Review: Taurus Model 856 Defender and Ultra-Lite

Dirty Bird pistol target with a Taurus revolver and box of Hornady .38 SPL American Gunner ammunition

Taurus has an extensive revolver line with something like 25–30 different models. Some of those models are similar to Smith and Wesson designs, which is to be expected since Taurus and Smith and Wesson were both owned by Bangor Punta during the 1970s. In 1995, Taurus purchased the rights and tooling to enable it to make Rossi revolvers. The Judge and the Raging Bull lines are totally unique to Taurus.

The two Model 856 revolvers that are the subject of this review — the Defender and the 856 Ultra-Lite — resemble the S&W J-Frame revolvers in many ways, but they are Taurus designs.  The 856 line is derived from the Taurus Model 85. The addition of the 6 in the model number signifies the 856 models all have a 6-shot capacity as opposed to the Model 85 being a 5-shot revolver. Taurus has done a fine job of making several attractive versions of the Ultra-Lite with the 2-inch barrel and the newer Defender with the 3-inch barrel.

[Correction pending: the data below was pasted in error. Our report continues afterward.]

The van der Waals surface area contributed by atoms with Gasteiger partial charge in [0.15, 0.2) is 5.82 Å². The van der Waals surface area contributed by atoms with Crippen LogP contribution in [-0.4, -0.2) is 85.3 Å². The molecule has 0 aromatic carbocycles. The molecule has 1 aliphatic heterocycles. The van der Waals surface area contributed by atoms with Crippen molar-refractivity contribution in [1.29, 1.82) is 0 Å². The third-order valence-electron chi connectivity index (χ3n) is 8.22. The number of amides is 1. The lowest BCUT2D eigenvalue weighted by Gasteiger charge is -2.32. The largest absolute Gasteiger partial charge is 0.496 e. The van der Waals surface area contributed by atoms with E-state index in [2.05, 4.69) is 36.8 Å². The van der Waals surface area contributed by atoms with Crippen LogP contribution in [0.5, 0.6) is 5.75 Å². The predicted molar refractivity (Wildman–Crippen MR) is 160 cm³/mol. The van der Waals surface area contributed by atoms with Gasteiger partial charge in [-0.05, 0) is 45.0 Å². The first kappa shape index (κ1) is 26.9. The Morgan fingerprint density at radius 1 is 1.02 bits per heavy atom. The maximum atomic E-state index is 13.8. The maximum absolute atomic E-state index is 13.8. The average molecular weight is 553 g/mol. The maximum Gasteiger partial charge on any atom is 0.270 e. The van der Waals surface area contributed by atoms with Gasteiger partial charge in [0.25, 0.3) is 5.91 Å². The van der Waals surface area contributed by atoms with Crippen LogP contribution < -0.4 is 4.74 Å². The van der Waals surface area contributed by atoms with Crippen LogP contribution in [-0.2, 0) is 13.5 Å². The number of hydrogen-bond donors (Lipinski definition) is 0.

Taurus 856 Ultr-Lite 2-inch and 3-inch models
The 856 Ultra-Lite series includes the 2-inch barreled ULs and the 3-inch barreled UL Defender series.

Taurus 856 Features

The 856 UL DA/SA models are rated for +P ammo, making them an excellent choice for personal defense. The snubby weighs 15.10 ounces, has an overall length of 6.55 inches, and a height of 4.8 inches. The newer Defender came about because some revolver fans wanted a 3-inch barrel.

The Defender weighs 20.75 ounces with dimensions almost the same as the snubby except for the length of the barrel. Both guns are 1.41 inches wide at the cylinder. The snubby is made of carbon steel in some color schemes and stainless steel in others. They are available in black, silver, burnt orange, azure, and rouge or black anodized, oxide or matte with several grip options. If you don’t like the grip, Hogue and Pachmayr have others.